People are living longer. It’s projected that half of children born today will live past 100. What about you? What can you do to boost your chances for greater health and longer life?
There are many common prescriptions offered by the experts. They tell us that regular physical activity can add between 1 and 3 years to your life. So can not smoking. Maintaining healthy blood pressure can add up to 4 years, and the same goes for keeping cholesterol levels in check. But there’s something you can do for even greater impact.
Becca Levy, a Yale researcher, examined data from a longitudinal study that followed a large group of people for 20 years. It showed that people who had a positive attitude on aging lived, on average, 7-1/2 years longer. That’s significant.
How can you tap into that? Change your mind. Cultivate a better attitude. It’s simple, but it takes time and consistent practice. Try these three steps.
First, become more aware of the negative stereotypes about aging coming at you from every direction. There are images and messages in television shows, movies, advertising, even greeting cards telling you that getting older means disability and decline. So much misinformation is out there, it’s hard to know the truth. For example, most people believe older workers can’t be as effective as younger ones. (That’s a myth. Check out the Facts on Aging quiz.)
Second, become more conscious of the negative thoughts you have about aging. Some are disguised as idle humor, such when we say to ourselves “I’m having a senior moment.” But words matter. Thoughts held in mind can become self-fulfilling prophecies. Notice when you blame aches on aging when the truth is you simply overdid it yesterday. Catch yourself in the act of thinking you can’t do something because you’re too old. Such thoughts speed you toward the very future you fear.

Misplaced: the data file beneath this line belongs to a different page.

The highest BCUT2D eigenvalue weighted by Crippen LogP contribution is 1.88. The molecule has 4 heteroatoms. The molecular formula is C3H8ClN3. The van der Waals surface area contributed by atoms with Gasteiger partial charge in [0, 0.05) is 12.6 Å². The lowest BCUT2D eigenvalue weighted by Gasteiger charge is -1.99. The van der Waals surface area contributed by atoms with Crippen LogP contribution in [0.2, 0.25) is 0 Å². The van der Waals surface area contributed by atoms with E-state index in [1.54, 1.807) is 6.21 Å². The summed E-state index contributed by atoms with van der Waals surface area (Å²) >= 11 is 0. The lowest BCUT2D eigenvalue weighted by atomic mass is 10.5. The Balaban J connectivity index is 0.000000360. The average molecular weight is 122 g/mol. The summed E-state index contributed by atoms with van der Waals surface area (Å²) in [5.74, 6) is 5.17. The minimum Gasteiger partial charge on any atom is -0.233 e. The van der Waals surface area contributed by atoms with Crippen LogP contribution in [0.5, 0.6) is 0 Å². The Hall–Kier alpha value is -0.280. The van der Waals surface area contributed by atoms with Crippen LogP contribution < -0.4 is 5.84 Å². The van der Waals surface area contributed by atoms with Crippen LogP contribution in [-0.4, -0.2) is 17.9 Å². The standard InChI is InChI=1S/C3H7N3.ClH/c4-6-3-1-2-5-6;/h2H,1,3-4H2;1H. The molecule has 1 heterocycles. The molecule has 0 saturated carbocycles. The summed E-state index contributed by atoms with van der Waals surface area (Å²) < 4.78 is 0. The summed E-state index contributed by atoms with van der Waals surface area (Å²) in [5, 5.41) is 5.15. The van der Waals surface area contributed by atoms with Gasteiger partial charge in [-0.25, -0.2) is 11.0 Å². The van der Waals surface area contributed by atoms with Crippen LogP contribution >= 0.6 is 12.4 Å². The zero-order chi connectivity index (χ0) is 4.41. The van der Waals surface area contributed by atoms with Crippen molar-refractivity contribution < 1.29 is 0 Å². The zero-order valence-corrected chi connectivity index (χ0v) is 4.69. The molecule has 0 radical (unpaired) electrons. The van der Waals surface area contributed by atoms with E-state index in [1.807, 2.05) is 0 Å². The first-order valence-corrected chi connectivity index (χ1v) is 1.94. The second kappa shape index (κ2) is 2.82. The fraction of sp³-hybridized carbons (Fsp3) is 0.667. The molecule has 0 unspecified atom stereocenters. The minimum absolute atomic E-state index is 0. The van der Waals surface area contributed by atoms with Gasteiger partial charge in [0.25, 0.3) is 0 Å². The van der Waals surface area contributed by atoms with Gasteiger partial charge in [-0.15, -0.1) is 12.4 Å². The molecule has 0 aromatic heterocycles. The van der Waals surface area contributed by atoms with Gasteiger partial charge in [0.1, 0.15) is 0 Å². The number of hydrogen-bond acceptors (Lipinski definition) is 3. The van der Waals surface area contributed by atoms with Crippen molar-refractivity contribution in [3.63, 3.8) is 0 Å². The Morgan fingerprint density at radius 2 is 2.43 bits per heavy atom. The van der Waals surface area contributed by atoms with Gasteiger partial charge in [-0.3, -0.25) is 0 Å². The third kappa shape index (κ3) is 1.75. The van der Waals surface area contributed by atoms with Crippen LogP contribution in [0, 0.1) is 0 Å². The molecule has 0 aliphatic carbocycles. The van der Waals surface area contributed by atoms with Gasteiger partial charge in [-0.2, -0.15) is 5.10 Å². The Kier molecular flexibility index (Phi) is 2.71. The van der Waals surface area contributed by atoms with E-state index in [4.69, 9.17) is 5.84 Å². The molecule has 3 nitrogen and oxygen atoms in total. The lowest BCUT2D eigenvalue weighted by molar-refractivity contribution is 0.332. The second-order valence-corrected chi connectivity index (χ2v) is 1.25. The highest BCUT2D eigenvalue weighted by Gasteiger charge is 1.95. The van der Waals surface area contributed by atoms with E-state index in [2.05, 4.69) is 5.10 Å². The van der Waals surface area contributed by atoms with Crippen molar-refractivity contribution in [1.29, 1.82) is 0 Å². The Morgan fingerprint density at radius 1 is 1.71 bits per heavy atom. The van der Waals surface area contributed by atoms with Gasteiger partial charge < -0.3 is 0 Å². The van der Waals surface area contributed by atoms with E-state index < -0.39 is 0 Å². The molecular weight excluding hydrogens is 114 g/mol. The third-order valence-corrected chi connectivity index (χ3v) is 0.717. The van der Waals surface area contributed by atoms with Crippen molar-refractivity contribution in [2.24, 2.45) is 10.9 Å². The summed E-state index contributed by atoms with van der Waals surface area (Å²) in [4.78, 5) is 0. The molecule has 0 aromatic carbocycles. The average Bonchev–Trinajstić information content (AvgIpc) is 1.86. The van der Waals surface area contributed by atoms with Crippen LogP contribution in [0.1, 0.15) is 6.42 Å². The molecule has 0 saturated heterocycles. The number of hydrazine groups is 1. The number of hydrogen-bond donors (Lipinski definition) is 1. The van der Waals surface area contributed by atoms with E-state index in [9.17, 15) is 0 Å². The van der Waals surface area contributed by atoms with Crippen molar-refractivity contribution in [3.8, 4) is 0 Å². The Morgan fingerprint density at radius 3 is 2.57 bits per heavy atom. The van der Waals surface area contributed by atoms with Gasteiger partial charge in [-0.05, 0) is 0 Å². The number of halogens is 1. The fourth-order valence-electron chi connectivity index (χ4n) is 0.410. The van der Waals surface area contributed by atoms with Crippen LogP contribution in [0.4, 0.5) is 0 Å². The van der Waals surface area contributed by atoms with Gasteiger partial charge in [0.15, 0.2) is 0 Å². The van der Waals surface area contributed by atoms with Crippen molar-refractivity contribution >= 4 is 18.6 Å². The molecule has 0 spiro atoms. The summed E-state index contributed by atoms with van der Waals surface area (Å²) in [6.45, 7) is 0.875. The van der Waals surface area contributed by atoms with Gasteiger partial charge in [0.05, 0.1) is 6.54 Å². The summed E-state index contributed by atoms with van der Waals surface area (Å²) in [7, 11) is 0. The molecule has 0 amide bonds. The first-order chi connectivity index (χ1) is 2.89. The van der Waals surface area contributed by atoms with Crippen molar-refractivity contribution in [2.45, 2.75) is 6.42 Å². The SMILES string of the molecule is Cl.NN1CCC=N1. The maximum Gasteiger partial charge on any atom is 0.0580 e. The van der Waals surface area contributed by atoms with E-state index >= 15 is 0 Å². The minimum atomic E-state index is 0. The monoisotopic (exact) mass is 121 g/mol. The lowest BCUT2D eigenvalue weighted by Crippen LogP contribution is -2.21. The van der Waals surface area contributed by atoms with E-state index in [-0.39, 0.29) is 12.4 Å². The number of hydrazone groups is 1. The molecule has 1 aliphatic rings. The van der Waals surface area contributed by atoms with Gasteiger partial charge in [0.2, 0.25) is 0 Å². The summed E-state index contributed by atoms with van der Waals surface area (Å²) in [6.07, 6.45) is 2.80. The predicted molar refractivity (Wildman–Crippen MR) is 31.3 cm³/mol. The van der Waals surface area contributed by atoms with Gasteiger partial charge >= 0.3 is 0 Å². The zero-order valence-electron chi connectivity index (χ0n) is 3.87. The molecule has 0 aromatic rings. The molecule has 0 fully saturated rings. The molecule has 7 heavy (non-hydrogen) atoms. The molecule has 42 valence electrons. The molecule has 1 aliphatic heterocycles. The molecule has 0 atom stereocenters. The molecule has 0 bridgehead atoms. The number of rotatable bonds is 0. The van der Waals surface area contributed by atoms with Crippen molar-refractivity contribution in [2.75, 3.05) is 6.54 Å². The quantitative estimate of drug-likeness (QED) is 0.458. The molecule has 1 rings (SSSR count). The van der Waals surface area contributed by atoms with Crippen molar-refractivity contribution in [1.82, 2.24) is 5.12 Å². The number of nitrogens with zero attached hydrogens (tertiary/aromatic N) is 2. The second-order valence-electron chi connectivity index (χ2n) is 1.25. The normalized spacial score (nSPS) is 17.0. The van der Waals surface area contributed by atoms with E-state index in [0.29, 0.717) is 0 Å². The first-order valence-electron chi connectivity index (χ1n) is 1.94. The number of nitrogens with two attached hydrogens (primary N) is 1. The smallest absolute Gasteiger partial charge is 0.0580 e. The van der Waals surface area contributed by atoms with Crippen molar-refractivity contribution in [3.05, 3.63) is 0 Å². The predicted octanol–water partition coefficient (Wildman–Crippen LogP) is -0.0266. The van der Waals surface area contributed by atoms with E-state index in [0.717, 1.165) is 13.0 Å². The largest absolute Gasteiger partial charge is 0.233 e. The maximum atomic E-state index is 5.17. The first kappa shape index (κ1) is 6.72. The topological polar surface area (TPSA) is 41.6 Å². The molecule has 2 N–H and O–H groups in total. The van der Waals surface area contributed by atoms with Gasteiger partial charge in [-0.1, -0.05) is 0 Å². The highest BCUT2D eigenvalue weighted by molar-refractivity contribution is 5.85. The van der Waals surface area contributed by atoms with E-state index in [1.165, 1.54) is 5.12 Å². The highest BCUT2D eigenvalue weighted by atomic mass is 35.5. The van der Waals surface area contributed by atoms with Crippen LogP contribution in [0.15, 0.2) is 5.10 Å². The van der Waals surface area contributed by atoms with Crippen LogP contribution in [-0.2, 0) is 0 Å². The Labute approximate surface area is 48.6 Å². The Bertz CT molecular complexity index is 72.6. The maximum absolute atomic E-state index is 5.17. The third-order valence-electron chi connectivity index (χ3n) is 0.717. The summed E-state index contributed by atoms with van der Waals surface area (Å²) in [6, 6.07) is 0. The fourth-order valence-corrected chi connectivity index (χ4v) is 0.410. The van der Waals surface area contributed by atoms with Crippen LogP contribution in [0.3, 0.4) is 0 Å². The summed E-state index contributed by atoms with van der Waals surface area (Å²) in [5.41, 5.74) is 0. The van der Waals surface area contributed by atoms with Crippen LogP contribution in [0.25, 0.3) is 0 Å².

Third, knowing that a positive attitude on aging can enhance your well-being and longevity, practice exchanging negative, age-accelerating thoughts with positive, life-extending thoughts. Instead of looking in the mirror and thinking “I hate the way I look” take a breath and tell yourself “I love my body because it works.” Sure, I may not be thrilled with the way my upper arms wave at the floor. But the more I move my attention to how grateful I am that I can reach out, pick up things, and hold a sweet baby close, the more attention I give to what’s there to appreciate.
A small shift in the way you think can lead to a big difference in the way you age. As Norman Vincent Peale put it, “If you want to know where you will be 5-10 years from now, all you need to do is read the thoughts that are dominant in your mind right now.”
Change your thinking and you can change the way you age.